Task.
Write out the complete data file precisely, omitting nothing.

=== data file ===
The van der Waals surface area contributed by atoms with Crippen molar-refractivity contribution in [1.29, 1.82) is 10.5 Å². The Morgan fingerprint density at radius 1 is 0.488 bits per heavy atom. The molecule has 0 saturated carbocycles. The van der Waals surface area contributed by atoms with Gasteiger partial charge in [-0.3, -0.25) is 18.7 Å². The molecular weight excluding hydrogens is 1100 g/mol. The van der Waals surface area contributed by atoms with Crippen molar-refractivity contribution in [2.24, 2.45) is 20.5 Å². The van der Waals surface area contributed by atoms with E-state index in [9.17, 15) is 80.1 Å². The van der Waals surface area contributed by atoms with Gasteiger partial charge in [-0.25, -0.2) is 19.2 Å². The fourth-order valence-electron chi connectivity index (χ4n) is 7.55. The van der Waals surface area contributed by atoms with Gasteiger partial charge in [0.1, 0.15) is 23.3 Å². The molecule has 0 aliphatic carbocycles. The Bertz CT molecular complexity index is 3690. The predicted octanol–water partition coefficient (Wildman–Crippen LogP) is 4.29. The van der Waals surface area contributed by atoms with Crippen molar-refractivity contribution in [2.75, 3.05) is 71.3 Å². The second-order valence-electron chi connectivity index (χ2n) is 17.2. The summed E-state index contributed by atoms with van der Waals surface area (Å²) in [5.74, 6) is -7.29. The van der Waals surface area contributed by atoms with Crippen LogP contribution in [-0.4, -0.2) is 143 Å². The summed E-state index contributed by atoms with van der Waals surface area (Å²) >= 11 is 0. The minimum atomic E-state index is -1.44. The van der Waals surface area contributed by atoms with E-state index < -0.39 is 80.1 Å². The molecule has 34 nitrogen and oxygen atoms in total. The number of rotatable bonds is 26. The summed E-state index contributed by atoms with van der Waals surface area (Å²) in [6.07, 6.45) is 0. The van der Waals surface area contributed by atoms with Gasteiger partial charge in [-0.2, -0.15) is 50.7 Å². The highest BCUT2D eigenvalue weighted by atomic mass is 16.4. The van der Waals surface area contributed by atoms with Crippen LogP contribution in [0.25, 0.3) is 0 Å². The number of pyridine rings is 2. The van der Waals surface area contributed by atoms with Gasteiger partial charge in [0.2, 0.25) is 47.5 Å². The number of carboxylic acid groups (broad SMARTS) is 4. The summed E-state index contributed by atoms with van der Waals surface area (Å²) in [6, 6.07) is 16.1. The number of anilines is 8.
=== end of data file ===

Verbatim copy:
The van der Waals surface area contributed by atoms with Crippen molar-refractivity contribution in [1.29, 1.82) is 10.5 Å². The Morgan fingerprint density at radius 1 is 0.488 bits per heavy atom. The molecule has 0 saturated carbocycles. The van der Waals surface area contributed by atoms with Gasteiger partial charge in [-0.3, -0.25) is 18.7 Å². The molecular weight excluding hydrogens is 1100 g/mol. The van der Waals surface area contributed by atoms with Crippen molar-refractivity contribution in [2.24, 2.45) is 20.5 Å². The van der Waals surface area contributed by atoms with E-state index in [9.17, 15) is 80.1 Å². The van der Waals surface area contributed by atoms with Gasteiger partial charge in [-0.25, -0.2) is 19.2 Å². The fourth-order valence-electron chi connectivity index (χ4n) is 7.55. The van der Waals surface area contributed by atoms with Gasteiger partial charge in [0.1, 0.15) is 23.3 Å². The molecule has 0 aliphatic carbocycles. The Bertz CT molecular complexity index is 3690. The predicted octanol–water partition coefficient (Wildman–Crippen LogP) is 4.29. The van der Waals surface area contributed by atoms with Crippen molar-refractivity contribution in [2.75, 3.05) is 71.3 Å². The second-order valence-electron chi connectivity index (χ2n) is 17.2. The summed E-state index contributed by atoms with van der Waals surface area (Å²) in [5.74, 6) is -7.29. The van der Waals surface area contributed by atoms with Crippen LogP contribution in [-0.4, -0.2) is 143 Å². The summed E-state index contributed by atoms with van der Waals surface area (Å²) >= 11 is 0. The minimum atomic E-state index is -1.44. The van der Waals surface area contributed by atoms with E-state index < -0.39 is 80.1 Å². The molecule has 34 nitrogen and oxygen atoms in total. The number of rotatable bonds is 26. The summed E-state index contributed by atoms with van der Waals surface area (Å²) in [6.07, 6.45) is 0. The van der Waals surface area contributed by atoms with Gasteiger partial charge in [-0.2, -0.15) is 50.7 Å². The highest BCUT2D eigenvalue weighted by atomic mass is 16.4. The van der Waals surface area contributed by atoms with Crippen LogP contribution in [0.25, 0.3) is 0 Å². The number of pyridine rings is 2. The van der Waals surface area contributed by atoms with Gasteiger partial charge in [0.2, 0.25) is 47.5 Å². The number of carboxylic acid groups (broad SMARTS) is 4. The summed E-state index contributed by atoms with van der Waals surface area (Å²) in [6, 6.07) is 16.1. The number of anilines is 8.